The following tidbits are from The Complete Book of Essential Oils & Aromatherapy by Valerie Ann Worwood:
"To discourage mice from entering your house, use spearmint or peppermint--fresh or dried plant, or essential oil to water and alcohol. Perfume is the strongest formulation and should comprise 15-30 percent essential oil. This placed strategically around the house and roof [crawlspace] should discourage them from turning your residence into theirs." (p. 316)
"Perfume--Dosage variable--There are two methods: you can use either simply dissolved in alcohol or oil and apply to the body as you would a perfume, or incorporate them into a perfume (see "The Still-Room," chapter 14)." (p. 12)
I haven't tried this yet, but plan too as soon as I can get my peppermint planted and harvested and dried so I can bundle it up and have dh cram it into the rips and tears he noted in the insulation in the crawl space. We found an entrance hole in the floor behind the kitchen sink under cabinet when I pulled out the dishwasher to vacuum up poop. I'm going to douse the exposed insulation with peppermint oil when dh gets ready to mount an old front license plate over the hole. Also thinking of planting peppermint and lavender along the foundation to help deter multiple pests. *grin* (07/26/2003)
I grew up on a mid west farm and we always had mint planted around the house, but in the harvest season, the pesky little buggers come around, believe it or not MOTH BALLS work the best in the attic and basement.
Ditto, MOTH BALLS in places that you and your pets don't have to breath in constantly. (08/02/2003)
We live in Arizona and have PLENTY of the little unwanted mice. We tried a lot of thing but I think we just fattened up the little boogers.a friend told up to use plaster of Paris and cornmeal; mixed about half of each together and place under the house. Put some water out so they can get a drink, and you'll start finding dead mice shortly. The plaster of Paris burns their stomachs out,when they get a drink.
Have you ever tried to hold it in your hand after molding it? It get REAL HOT. Check your mixture everyday and replenish when needed. We have no more mice around here now thank goodness,but we still keep the magic potion out for them. (04/22/2004)
I have used a cotton ball soaked in peppermint oil and it works for 3 to 4 months. But I am having a time finding the oil. I can find the extracts but not the oil I place the cotton ball in a plastic cap and place it where I smell the boogers. And believe me they do smell. (06/11/2004)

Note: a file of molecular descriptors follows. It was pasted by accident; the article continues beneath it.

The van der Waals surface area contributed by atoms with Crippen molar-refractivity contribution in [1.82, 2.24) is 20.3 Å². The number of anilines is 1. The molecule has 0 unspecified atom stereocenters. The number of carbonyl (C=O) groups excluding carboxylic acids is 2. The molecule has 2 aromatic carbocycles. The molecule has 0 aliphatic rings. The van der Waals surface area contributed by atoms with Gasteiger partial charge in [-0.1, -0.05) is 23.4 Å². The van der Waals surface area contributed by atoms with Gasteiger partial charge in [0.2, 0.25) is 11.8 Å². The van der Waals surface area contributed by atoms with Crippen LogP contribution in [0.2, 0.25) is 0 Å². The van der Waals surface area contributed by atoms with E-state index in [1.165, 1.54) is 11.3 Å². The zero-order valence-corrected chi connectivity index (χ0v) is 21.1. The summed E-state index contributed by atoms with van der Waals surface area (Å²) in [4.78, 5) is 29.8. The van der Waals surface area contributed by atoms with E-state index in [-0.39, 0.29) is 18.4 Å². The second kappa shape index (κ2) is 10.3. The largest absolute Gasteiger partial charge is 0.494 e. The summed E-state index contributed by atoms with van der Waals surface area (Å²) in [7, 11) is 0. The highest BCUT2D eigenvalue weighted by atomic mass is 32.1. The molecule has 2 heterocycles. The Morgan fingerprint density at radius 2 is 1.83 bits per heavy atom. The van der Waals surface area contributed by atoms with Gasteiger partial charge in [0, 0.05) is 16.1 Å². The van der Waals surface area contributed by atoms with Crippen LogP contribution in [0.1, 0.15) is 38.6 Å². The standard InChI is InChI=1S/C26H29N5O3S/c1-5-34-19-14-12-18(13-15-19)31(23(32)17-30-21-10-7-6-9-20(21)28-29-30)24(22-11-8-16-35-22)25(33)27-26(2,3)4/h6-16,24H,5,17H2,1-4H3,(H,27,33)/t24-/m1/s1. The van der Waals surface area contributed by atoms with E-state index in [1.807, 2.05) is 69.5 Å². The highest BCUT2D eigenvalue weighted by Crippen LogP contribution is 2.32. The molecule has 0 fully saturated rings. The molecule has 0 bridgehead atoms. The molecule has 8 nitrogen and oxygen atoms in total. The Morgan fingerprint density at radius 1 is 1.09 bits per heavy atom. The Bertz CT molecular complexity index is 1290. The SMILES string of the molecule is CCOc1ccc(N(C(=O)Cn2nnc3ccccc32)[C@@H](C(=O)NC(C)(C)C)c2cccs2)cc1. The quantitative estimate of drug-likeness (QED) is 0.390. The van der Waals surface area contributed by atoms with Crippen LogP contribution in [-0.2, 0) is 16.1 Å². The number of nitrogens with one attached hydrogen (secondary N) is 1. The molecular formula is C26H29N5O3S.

Hello there, I'm just going to leave a few words behind, as a person who just had a bad experience of dead rotten pest, in my case a rat (gross as it might be) but in other cases mice, etc. Please do not use any poisons (rodenticide) what so ever, YOU WILL REGRET IT. About 4 weeks ago I saw a pest running across my floor which lead to me buying a poison bait pellet. The rat cleaned off two plates of it and about 4 weeks later I'm tearing down my living room walls to locate it to remove it due to this extremely bad smell. After doing my home work on the internet about these poisons, this is what came up; rodents that will eat a rodenticide will die because of internal hemorrhaging, that is thinning of the blood. (02/08/2005)
I have had the little boogers in my house for the past two years and have spoiled my family's Christmas! I have got a pond and a small garden and didn't realize till last year that I had a gap in my window frame, I have sealed all these up now and got a plug in detector so hopefully that's done the trick but its nice to hear tips still! I just would hate them to spoil this Christmas coming because I am terrified of the mice! (08/19/2005)
I've been using fox urine. You get where the sell hunting stuff. It's called red fox urine(scent). I spray it all around the perimeter of my house. Keep in mind, this stuff smells horrible - like a skunk. Anyways fox is a predator of mice. I haven't had any problems at all. If you stand out side and you don't smell anything I would redo it. I haven't found out yet time frame for reapplying. (09/18/2005)
Mice hate fleecy fabric softener. Either the sheets or pour some liquid on a cloth and put it where they come in. Especially your camp. Also spearmint gum does the trick too. Lay it in your cupboards and floors in your camp and mice will stay away. Good luck! (10/27/2005)
By Judy Therrien
I just bought an organic product called Squirrel Repellent (also for Chipmunks) by Messina Wildlife. I haven't tried it (bought it to give as a gift and haven't given it yet), although the people at the garden center said others that have purchased it really like it. I paid $12.99 for a 35.2 oz. ready to use spray bottle which will cover a 1100 square foot area. It is all organic. Was told it is safe to use around pets. This company also makes similar products. One is Mole Repellent that says it also works on mice. The website is www.MessinaWildlife.com. Click on: view e-catalog and MSDS sheets to read more information on the products (including ingredients). Please read the directions and information carefully in case I misquoted. (10/07/2006)